A long-time champion for community health from Portland’s African American community has been honored as a national hero for her work tackling racial disparities in healthcare for families most at risk.
Lessie Williams is the first recipient of the REACH (Racial and Ethnic Approaches to Community Health) Lark Galloway-Gilliam Award for Advancing Health Equity from the Centers for Disease Control and Prevention, one of the major operating components of the U.S. Dept. of Health and Human Services.
Through her church’s non-profit organization, Highland Haven, Williams is credited with creating youth violence prevention programs, expanding access to culturally-relevant mental health services and launching culturally tailored health programs to improve health behaviors such as healthy eating, physical activity and tobacco cessation.
Recently retired as executive director of Highland Haven, where she spent 20 years building up and believing in the young people she serves and working alongside Pastor W.G. Hardy, who passed away in 2018.
Williams is also credited with organizing a network of other churches and community organizations serving African Americans in Multnomah County. By working through the REACH network, she increased access to healthcare for her community by bringing preventive services such as blood pressure screenings to other community churches, and to increase access to healthy foods.
“I am a helper by nature When I know I can help, I feel an obligation to make a difference,” Williams was quoted as saying after the award presentation this past August.
Highland Haven partners with the Multnomah County Health Department, a REACH recipient, as part of the county’s effort to reach infants, youth, adults, and elders to advance policies, systems and environmental conditions to reduce chronic disease disparities. Conditions addressed may include hypertension, heart disease, type 2 diabetes, or obesity and associated risk behaviors of physical inactivity, poor nutrition, or smoking.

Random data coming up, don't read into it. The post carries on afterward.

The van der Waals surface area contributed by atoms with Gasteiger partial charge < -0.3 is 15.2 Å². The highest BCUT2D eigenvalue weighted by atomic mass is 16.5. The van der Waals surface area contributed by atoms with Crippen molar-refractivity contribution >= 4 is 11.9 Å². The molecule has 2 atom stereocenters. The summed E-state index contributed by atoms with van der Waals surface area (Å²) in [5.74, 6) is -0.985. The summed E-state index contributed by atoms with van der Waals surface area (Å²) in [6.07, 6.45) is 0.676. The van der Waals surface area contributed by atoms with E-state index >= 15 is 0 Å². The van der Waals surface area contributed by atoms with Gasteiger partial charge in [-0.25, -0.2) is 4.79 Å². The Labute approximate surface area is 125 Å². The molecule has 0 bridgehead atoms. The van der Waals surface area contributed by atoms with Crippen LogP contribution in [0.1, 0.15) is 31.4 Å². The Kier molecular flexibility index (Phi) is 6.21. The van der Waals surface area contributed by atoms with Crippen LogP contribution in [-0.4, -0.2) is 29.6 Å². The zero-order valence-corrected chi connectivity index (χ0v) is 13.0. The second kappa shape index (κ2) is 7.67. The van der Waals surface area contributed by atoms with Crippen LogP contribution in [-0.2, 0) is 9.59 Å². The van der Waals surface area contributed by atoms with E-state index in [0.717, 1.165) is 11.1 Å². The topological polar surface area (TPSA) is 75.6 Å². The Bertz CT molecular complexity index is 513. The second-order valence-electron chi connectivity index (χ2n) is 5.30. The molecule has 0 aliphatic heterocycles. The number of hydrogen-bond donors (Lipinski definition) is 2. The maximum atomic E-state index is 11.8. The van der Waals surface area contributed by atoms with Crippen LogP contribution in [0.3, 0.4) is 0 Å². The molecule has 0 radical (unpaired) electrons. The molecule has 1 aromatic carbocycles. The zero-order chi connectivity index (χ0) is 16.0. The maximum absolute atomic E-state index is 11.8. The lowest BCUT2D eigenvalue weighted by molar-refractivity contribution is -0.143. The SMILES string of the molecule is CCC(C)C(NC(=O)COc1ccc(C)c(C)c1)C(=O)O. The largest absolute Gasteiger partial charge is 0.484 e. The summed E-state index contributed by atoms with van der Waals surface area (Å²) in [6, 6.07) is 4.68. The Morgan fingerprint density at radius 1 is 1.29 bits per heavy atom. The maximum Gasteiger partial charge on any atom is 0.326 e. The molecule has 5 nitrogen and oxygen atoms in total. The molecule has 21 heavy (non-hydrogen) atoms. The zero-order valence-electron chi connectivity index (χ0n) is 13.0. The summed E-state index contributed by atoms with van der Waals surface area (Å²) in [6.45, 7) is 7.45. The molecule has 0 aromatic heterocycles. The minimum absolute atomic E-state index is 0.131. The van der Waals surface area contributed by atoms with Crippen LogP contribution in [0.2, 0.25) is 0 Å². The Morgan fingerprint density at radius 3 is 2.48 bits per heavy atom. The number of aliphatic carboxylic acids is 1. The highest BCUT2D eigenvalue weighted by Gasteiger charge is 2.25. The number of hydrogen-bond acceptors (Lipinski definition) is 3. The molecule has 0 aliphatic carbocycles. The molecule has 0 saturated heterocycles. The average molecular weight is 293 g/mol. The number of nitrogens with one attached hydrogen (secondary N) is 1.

The program has reached thousands of people, helping community members improve their physical health, manage their mental health, and cope with the traumas of racial injustice.
CDC Director Dr. Robert R. Redfield said it was an honor to recognize Williams for her leadership and her contribution to advancing health equity in Oregon.
“Through local outreach and partnership with the faith-based community, Lessie Williams united and strengthened efforts to improve health access and outcomes for those she and her organization serve,” Redfield said.
The national award is named in honor of Lark Galloway-Gilliam—the founding executive director of Community Health Councils, Inc. The council began in 1992 to support planning, resource development, and policy education in response to the growing health crisis in the South Los Angeles area.